Typeface for text

What’s the right typeface for text? How to choose a typeface for clear,easy reading over long distances.

Text type is more common than any other. Text makes up the acres of gray in books, magazines, repots and hundreds of other documents. When reading is the primary goal, its the designer’s job to ensure that the text is smooth, flowing and pleasant to read. The hallmarks of good text type are legibility and readability.

Legibility refers to clarity, its how readily one letter can be distinguished from all others.
Readability refers to how well letters interact to compose words, sentences and paragraphs.
When evaluating the choices, the operative word is medium.

1. Pick a typeface with similar character widths:
    For smoother appearance, an alphabet’s characters should have similar widths. Reading has a natural rhythm; an alphabet such as Futura with widely varying character widths disrupts it.

2. Medium height-to-width ratio:
    We identify letters by their physical characteristics-stems, bars, loops, curves and so on; the clearer they are the more legible the letter. As letters are compressed, these features get distorted-diagonal strokes, for example, become quite vertical-and so are harder to identify.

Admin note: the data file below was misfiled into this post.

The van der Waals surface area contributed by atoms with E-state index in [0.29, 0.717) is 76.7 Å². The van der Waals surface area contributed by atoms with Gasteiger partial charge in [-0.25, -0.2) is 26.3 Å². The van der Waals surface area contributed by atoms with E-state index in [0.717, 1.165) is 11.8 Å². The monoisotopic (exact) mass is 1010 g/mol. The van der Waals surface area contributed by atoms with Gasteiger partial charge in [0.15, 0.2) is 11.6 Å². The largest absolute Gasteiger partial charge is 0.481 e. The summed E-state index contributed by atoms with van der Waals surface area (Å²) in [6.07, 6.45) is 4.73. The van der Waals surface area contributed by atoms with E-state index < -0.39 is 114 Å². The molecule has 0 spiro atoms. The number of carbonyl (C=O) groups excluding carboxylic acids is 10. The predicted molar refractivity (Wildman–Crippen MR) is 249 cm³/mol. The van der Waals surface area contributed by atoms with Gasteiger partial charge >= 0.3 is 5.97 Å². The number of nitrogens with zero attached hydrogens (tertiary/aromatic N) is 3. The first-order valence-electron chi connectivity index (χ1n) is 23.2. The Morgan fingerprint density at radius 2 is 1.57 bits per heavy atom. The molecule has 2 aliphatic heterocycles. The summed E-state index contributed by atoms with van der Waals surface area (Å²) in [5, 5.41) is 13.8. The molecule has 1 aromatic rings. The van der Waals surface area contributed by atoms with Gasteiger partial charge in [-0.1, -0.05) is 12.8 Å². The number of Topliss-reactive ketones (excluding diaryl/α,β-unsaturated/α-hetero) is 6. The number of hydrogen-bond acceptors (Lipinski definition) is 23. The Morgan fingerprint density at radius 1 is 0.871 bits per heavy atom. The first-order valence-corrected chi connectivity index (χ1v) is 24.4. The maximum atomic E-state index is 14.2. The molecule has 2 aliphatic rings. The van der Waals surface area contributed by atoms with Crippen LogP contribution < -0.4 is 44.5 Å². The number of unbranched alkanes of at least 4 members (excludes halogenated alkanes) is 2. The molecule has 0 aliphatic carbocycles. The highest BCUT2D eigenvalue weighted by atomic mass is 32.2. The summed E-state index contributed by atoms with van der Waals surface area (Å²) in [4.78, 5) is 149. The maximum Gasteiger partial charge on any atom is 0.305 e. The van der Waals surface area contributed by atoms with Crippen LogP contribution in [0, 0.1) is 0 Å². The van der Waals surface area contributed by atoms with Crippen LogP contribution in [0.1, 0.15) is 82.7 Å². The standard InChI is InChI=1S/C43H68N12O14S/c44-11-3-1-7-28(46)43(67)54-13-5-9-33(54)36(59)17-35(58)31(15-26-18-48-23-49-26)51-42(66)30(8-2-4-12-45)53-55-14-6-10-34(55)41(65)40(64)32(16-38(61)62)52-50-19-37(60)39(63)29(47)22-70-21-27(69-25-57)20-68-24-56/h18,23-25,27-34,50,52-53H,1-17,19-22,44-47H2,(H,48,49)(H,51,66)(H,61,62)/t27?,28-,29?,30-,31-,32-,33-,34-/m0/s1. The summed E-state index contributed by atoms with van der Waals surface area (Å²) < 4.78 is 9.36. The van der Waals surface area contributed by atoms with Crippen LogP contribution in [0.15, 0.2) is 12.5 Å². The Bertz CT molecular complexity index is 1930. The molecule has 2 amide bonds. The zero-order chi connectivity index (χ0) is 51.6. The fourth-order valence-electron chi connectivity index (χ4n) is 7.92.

3. Medium x-height:
    The x-height of a typestyle is the height of its lowercase characters. The larger the x-height, the denser the type will appear. You want medium; unusually tall or short x-heights are better suited for specialty projects.

4. Look for small variations in stroke weight:
    The best text faces have stroke weights that vary somewhat, which make converging lines that help the eye flow smoothly. But avoid extremes. Modern styles vary too much, at high resolution their beautiful, super thin strokes disappear in a dazzle. Sleek geometric styles vary little or not at all, so are too uniform.

5. Watch out for mirrors:
     Geometric typestyles are so uniform that their letters are often mirror images. For text, this is not idea- the more distinct each letter is, the more legible whole words will be. Look for typestyles that don’t mirror.

6. Avoid overlarge counters:
    Counters are the enclosed spaces inside letters. Avoid typestyles whose counters are very large in relation to the stroke weight. In the case of Avant Garde, note how much greater the space inside the letters is than the space outside!

7. Avoid quirkiness:
    Typographic sprites are fun to look at and great for heads, but in text they wear out their welcome fast.
 
    

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